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Cargostar floor pan restoration

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Hey guys,

Can anybody post a pic or tell me if the shape of my floor is normal or not?  There's a large hump in the middle and a strange wrinkle on the vertical sheet going up to the seat pan.  The seams have all separated and need to be welded back up.  When tilting the cab, the lift cylinder makes the floor flex, pop and bend.  I think this stress point has bent the floor, but I've never sat in another Cargostar before so no way to know.  I'd like to address the repairs this summer while the weather is good here in Washington.

 

 

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Can't help but that is a nice looking Cargostar.

Dennis

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To this day that is still my favorite style of medium duty.  It would make a fine all around truck or tractor hauler. 

I have two brothers that spent many years behind the wheel of trucks and they tell me that the cabover cabs are very cramped, they have a pitchy ride and there is nothing between the driver and another vehicle except the windshield.   Has a great view of the road.

Nice looking machine!

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4 hours ago, oleman said:

 

I have two brothers that spent many years behind the wheel of trucks and they tell me that the cabover cabs are very cramped, they have a pitchy ride and there is nothing between the driver and another vehicle except the windshield.   Has a great view of the road.

 

Having rode Shotgun with Dad tens of thousands of miles in CO-190's, Emeryville's, and a couple GMC tiltcabs, they never really bothered me. Dad had a close call in one of the GMC's one night, a universal joint in the convoluted steering shaft came apart and he ground to a stop on the Iron Bridge on I-80 by Joliet, Ill on his way to the Chicago Stockyards.  I drove a couple TransStar's for a day or two when my short nose conventional RoadBoss was in the shop, I Much preferred something with a nose on it.

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Yea, there isn't anything but sheet metal protecting my knees in a front end collision.  Got damn good air brakes though!  Always gotta be strapped to the seat or you risk getting ejected through the windshield.  Great visibility and manuverabilit in these trucks so it's suited perfectly for the occasional machinery hauling I do in Seattle.  But a bear to drive due to no power steering and the 392 gas motor.  But I love this truck.  Just needs to be protected from a slow rusty death, much like all International trucks.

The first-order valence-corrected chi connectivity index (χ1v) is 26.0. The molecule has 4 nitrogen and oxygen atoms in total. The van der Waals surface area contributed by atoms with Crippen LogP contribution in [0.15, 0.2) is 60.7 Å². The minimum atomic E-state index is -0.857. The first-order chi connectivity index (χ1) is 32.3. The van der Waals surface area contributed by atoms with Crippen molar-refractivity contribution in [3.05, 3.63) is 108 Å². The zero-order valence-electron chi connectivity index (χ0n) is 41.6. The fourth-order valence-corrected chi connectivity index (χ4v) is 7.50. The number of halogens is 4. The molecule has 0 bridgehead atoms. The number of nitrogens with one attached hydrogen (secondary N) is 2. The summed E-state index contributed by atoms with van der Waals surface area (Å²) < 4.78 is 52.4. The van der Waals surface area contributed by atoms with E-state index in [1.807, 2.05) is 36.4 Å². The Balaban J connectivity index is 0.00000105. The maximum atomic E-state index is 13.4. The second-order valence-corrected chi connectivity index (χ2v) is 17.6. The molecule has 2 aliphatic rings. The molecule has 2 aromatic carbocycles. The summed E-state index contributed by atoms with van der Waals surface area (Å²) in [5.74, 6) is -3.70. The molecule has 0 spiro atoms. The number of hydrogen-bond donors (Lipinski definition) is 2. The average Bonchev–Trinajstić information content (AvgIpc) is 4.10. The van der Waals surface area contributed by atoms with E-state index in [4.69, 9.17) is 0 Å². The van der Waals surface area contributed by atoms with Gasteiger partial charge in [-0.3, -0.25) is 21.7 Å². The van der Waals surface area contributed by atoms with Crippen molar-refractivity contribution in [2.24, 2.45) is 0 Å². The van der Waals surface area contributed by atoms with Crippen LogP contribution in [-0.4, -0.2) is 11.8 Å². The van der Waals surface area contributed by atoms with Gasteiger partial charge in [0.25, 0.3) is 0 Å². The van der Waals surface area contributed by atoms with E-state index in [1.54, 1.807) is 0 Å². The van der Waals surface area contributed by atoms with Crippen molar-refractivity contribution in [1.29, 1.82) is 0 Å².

I've been picking away at the rust and body filler packed in the seams this week, and it looks like the floor should in fact have a bit of slope from the center.  Just not as much as it does now.  I'm going to remove the lift cylinder and put a hydraulic puller in there.  Might try a come-along first, but probably going to need the hydraulics.   The shifter gasket is 1/2" below the floor, so I'll pull until that gap gets eliminated or reduced.   Beyond that, as long as the broken seams line up decently at the back of the footwell I'll call it good and start welding in new steel.

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I bet someone has tried to lift the cab without releasing the cab latch, that would do that damage for sure. Weld the seams back up and I doubt you have to worry too much about it.

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Life has been busy, but I bought another flatbed so I can free this one up for some repairs.

I removed the cab tilt cylinder and put a come along in its place.  I pulled the floor down, and started massaging that buckled back wall and floor.  Got the vertical steel flattened out pretty good.

After grinding out quite a bit of bondo the root of the problem revealed itself.  The floor seams had rotted out, and four patch panels were slapped down in an attempt to get the truck back on the road.  There’s no structure on the drivers side at all, so I’m going to start cutting the floor out to repair this mess.  I’m no body man but I suppose a floor is as good a place to learn as any.

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If you could post pictures when you repair your floor I would appreciate it.  I am in a similar circumstance on a 1963 CO1800.

Thanks.

Corey

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